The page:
The Apple iPhone 11’s predecessor, the XR, felt a bit like the odd one out last year. It had a different name, it looked significantly different and with alternate screen technology, it lagged significantly behind the S-series iPhones in terms of overall quality, too.
With the iPhone 11, however, Apple has brought its cheapest iPhone back into the fold. It has a name that seems more inclusive this year and the look and feel of the phone, though still distinct, is definitely a lot closer to its flagship siblings, the iPhone 11 Pro and iPhone 11 Pro Max than the XR was to the Xs and the Xs Max.
Apple iPhone 11 review: What you need to know
In fact, there aren’t many big differences between all three of Apple’s new phones. The iPhone 11 has one fewer camera – it lacks the 2x telephoto of the Pro models – but it has exactly the same primary and ultra-wide cameras.
It doesn’t have a Super Retina XDR display, either – “just” a 6.1in IPS Liquid Retina screen, although it still supports HDR10 and Dolby Vision. And it isn’t quite as water-resistant as the iPhone 11 Pro handsets.
However, you do get a wider choice of colours, with black, green, yellow, purple, red and white versions available. The internals are pretty much exactly the same as its more expensive brethren, too. The iPhone 11 uses the new A13 Bionic chip accompanied by 4GB of RAM – it’s only the storage options that differ.
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Apple iPhone 11 review: Price and competition
The key advantage that the iPhone 11 holds is price. At £729 SIM-free for the 64GB model, it’s not only £320 cheaper than the basic iPhone 11 Pro but £70 less than what the iPhone XR launched at last year. A tacit acknowledgement from Apple, perhaps, that it has pushed prices a touch too far.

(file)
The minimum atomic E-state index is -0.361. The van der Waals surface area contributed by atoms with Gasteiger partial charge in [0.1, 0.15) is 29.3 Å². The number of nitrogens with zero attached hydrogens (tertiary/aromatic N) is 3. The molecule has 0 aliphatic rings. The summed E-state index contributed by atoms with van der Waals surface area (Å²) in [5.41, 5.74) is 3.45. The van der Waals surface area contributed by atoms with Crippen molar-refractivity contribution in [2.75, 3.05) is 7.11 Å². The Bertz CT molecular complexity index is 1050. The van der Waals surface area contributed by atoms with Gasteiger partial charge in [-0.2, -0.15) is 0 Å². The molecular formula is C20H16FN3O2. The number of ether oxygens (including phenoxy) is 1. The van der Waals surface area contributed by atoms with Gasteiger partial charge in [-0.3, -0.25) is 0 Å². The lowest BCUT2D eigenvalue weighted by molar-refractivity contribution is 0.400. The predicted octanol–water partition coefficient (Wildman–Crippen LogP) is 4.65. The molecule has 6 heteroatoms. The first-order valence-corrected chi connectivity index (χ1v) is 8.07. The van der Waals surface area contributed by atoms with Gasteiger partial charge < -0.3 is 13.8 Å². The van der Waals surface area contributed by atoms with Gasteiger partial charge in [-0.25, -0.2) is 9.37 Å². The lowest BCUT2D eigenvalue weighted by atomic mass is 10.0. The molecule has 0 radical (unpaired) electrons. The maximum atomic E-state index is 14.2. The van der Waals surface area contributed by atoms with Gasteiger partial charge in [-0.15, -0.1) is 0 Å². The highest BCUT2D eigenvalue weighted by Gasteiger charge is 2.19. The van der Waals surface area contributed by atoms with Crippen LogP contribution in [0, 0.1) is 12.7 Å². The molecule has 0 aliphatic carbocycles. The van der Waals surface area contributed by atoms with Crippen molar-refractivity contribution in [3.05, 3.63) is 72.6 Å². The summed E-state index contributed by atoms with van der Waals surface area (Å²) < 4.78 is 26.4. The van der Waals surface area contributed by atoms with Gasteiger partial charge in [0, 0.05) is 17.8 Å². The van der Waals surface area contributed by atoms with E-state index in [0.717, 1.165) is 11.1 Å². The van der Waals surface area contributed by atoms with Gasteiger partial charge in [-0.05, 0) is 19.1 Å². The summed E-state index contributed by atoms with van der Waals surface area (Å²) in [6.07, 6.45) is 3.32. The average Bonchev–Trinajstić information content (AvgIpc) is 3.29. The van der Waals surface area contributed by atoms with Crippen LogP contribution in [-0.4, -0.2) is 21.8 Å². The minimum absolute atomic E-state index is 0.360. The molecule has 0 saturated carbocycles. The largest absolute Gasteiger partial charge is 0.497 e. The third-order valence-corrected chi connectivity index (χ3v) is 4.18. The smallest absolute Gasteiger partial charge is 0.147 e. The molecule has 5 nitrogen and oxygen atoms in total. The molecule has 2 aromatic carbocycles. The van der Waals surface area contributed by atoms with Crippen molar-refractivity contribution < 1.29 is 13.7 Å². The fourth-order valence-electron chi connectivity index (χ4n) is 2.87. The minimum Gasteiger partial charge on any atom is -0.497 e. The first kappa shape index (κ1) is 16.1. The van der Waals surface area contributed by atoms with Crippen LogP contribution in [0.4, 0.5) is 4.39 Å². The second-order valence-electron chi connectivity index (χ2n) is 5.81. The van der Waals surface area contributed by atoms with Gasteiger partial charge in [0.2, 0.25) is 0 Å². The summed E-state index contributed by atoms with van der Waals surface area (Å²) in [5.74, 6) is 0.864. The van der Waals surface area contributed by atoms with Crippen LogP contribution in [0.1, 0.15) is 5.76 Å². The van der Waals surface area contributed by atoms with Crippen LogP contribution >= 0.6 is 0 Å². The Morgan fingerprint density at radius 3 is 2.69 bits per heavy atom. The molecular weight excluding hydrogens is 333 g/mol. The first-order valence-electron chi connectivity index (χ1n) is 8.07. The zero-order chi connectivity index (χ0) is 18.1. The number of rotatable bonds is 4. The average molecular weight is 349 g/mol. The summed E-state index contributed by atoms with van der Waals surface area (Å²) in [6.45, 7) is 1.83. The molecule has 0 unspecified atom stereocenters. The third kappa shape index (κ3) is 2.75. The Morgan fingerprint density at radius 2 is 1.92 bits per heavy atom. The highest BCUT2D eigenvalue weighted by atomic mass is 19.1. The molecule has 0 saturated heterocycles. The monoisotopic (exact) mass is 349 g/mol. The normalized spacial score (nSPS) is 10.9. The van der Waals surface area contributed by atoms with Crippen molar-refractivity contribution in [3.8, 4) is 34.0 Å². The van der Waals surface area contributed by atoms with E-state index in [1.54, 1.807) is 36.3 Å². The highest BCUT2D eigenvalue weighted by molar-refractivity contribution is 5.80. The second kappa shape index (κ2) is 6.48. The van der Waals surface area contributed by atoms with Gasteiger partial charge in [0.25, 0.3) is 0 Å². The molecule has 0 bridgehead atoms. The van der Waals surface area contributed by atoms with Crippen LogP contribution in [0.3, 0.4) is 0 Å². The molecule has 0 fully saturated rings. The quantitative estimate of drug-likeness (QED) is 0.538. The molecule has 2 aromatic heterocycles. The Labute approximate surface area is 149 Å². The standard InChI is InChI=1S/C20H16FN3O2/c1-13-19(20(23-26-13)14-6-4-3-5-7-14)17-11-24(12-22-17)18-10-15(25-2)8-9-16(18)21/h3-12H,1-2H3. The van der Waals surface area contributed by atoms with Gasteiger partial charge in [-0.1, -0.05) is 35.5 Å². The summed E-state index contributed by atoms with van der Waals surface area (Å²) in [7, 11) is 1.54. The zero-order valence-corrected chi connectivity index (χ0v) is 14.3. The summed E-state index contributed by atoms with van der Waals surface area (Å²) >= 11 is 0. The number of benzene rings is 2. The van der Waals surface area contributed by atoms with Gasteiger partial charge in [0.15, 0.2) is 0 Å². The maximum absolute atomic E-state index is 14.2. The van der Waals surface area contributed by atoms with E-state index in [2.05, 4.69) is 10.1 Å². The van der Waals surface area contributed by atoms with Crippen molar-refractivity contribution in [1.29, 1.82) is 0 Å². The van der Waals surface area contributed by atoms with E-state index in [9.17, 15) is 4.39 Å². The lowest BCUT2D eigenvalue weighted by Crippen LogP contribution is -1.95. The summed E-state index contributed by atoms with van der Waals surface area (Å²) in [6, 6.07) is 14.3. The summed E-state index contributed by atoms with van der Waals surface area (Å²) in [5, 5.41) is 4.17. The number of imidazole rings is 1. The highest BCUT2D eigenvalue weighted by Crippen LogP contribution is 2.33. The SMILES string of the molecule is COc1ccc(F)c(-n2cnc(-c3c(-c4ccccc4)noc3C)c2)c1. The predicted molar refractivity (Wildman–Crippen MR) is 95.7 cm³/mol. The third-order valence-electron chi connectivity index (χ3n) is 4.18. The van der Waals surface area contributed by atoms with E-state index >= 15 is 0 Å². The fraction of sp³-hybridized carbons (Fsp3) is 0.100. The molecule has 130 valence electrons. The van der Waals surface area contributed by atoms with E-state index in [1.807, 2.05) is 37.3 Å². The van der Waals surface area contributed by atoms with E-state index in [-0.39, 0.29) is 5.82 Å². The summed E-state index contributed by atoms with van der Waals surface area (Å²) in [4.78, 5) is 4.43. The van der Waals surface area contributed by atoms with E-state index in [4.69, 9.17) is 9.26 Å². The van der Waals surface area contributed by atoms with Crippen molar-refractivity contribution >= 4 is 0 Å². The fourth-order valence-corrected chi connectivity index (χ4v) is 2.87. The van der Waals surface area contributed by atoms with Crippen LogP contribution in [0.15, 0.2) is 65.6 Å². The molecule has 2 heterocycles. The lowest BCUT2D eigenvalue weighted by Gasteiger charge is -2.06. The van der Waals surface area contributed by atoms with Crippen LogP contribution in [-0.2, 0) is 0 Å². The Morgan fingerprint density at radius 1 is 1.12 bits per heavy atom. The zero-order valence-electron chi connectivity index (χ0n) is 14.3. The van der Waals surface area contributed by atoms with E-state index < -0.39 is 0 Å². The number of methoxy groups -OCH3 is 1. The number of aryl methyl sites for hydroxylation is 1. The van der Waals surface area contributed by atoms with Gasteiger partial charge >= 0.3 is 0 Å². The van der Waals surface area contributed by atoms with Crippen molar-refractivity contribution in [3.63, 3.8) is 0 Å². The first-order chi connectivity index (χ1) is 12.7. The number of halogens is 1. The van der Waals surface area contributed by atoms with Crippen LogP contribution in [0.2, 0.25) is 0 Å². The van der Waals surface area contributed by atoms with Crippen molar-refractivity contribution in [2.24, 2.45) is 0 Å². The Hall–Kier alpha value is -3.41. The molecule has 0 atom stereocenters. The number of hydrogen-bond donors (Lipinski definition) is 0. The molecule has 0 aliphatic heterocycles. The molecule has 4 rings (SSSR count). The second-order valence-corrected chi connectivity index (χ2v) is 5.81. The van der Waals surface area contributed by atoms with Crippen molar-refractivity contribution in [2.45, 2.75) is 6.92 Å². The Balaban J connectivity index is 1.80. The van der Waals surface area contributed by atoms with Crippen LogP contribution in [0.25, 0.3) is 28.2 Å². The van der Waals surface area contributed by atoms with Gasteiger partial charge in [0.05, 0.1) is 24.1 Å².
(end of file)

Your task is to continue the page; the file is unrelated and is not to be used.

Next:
Even at £729, though, there’s plenty of tough competition around for the iPhone 11 and the sternest comes from Samsung, with the Galaxy S10, which you can get a hold of for around £690. This phone one-ups the iPhone 11 with an extra camera, a more elegant notch-free screen and double the storage.
If you don’t mind missing out on the S10’s telephoto camera, you can choose the Samsung Galaxy S10e, which nets you a saving of around £200 at current prices. You might also consider the OnePlus 7 Pro – a huge phone with three cameras and a super-slick 90Hz display, which starts at £649. That’s soon to be replaced by the OnePlus 7T Pro but that’s not likely to be a huge upgrade.
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Apple iPhone 11 review: Design and new features
From a distance, the iPhone 11 looks pretty similar to the Pro and Pro Max. It has that same square camera plinth at the rear in the top left corner, and the back is one piece of glass, so there’s no ugly trim surrounding that square.
Like its pricier siblings, the iPhone 11 looks a lot nicer when you get it in your hand than on the billboard ads but it isn’t quite as pretty as the Pro models. The only part that’s matte glass is the camera bump – the rest is finished in bog-standard gloss finish. And instead of a polished stainless steel frame, the 11 has anodised aluminium running around its perimeter.
As I said, though, the standard iPhone 11 still looks pretty good and, from the front, it’s barely distinguishable. As with last year’s iPhone XR, the black border surrounding the display is a touch thicker than the 11 Pro’s, but the notch is identical (some might say “just as ugly”) as before. The buttons, speaker grille and Lightning charging port are in the same places, too.